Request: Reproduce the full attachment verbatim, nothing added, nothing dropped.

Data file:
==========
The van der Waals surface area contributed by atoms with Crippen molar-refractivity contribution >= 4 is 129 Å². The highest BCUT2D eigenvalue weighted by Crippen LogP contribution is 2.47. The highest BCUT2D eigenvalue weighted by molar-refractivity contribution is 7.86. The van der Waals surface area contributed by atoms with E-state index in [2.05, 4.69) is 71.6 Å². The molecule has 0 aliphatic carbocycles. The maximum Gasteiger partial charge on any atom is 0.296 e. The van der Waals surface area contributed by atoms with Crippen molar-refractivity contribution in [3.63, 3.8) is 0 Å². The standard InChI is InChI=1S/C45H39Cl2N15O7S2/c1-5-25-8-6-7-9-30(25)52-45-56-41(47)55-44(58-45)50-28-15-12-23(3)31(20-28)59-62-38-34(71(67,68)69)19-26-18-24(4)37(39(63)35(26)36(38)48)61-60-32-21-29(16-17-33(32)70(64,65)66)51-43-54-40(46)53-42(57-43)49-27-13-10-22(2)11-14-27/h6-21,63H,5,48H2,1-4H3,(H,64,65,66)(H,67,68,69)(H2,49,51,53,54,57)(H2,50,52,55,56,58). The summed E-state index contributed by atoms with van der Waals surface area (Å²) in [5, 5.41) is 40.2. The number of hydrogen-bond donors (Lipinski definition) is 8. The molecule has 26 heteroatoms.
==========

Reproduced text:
The van der Waals surface area contributed by atoms with Crippen molar-refractivity contribution >= 4 is 129 Å². The highest BCUT2D eigenvalue weighted by Crippen LogP contribution is 2.47. The highest BCUT2D eigenvalue weighted by molar-refractivity contribution is 7.86. The van der Waals surface area contributed by atoms with E-state index in [2.05, 4.69) is 71.6 Å². The molecule has 0 aliphatic carbocycles. The maximum Gasteiger partial charge on any atom is 0.296 e. The van der Waals surface area contributed by atoms with Crippen molar-refractivity contribution in [3.63, 3.8) is 0 Å². The standard InChI is InChI=1S/C45H39Cl2N15O7S2/c1-5-25-8-6-7-9-30(25)52-45-56-41(47)55-44(58-45)50-28-15-12-23(3)31(20-28)59-62-38-34(71(67,68)69)19-26-18-24(4)37(39(63)35(26)36(38)48)61-60-32-21-29(16-17-33(32)70(64,65)66)51-43-54-40(46)53-42(57-43)49-27-13-10-22(2)11-14-27/h6-21,63H,5,48H2,1-4H3,(H,64,65,66)(H,67,68,69)(H2,49,51,53,54,57)(H2,50,52,55,56,58). The summed E-state index contributed by atoms with van der Waals surface area (Å²) in [5, 5.41) is 40.2. The number of hydrogen-bond donors (Lipinski definition) is 8. The molecule has 26 heteroatoms.